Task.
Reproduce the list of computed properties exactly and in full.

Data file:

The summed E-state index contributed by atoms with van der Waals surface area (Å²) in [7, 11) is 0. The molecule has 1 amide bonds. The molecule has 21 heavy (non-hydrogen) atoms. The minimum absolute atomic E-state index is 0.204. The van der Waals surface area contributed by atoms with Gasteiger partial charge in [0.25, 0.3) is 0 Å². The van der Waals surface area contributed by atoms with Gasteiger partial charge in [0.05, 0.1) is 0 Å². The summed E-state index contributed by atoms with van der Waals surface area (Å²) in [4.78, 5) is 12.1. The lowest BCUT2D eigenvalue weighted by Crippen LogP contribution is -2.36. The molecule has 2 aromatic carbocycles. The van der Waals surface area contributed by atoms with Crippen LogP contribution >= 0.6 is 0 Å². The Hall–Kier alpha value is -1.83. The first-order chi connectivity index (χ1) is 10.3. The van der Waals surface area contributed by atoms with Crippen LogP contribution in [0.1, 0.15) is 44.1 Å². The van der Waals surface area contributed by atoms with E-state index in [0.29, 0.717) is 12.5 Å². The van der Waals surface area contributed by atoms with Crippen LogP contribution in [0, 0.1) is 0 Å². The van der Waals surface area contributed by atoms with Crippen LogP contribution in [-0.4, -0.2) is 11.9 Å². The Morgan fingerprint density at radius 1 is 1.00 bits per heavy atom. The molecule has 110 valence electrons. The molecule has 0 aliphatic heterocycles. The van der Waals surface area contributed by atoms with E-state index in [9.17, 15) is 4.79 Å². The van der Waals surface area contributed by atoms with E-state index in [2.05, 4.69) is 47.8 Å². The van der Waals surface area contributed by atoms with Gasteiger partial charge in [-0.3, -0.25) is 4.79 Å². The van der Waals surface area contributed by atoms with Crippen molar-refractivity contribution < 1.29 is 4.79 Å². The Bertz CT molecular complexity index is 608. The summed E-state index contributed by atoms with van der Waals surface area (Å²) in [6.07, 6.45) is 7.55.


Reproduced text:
The summed E-state index contributed by atoms with van der Waals surface area (Å²) in [7, 11) is 0. The molecule has 1 amide bonds. The molecule has 21 heavy (non-hydrogen) atoms. The minimum absolute atomic E-state index is 0.204. The van der Waals surface area contributed by atoms with Gasteiger partial charge in [0.25, 0.3) is 0 Å². The van der Waals surface area contributed by atoms with Gasteiger partial charge in [0.05, 0.1) is 0 Å². The summed E-state index contributed by atoms with van der Waals surface area (Å²) in [4.78, 5) is 12.1. The lowest BCUT2D eigenvalue weighted by Crippen LogP contribution is -2.36. The molecule has 2 aromatic carbocycles. The van der Waals surface area contributed by atoms with Crippen LogP contribution >= 0.6 is 0 Å². The Hall–Kier alpha value is -1.83. The first-order chi connectivity index (χ1) is 10.3. The van der Waals surface area contributed by atoms with Crippen LogP contribution in [0.1, 0.15) is 44.1 Å². The van der Waals surface area contributed by atoms with E-state index in [0.29, 0.717) is 12.5 Å². The van der Waals surface area contributed by atoms with Crippen LogP contribution in [0, 0.1) is 0 Å². The van der Waals surface area contributed by atoms with Crippen LogP contribution in [-0.4, -0.2) is 11.9 Å². The Morgan fingerprint density at radius 1 is 1.00 bits per heavy atom. The molecule has 110 valence electrons. The molecule has 0 aliphatic heterocycles. The van der Waals surface area contributed by atoms with E-state index in [9.17, 15) is 4.79 Å². The van der Waals surface area contributed by atoms with E-state index in [2.05, 4.69) is 47.8 Å². The van der Waals surface area contributed by atoms with Gasteiger partial charge in [-0.3, -0.25) is 4.79 Å². The van der Waals surface area contributed by atoms with Crippen molar-refractivity contribution < 1.29 is 4.79 Å². The Bertz CT molecular complexity index is 608. The summed E-state index contributed by atoms with van der Waals surface area (Å²) in [6.07, 6.45) is 7.55.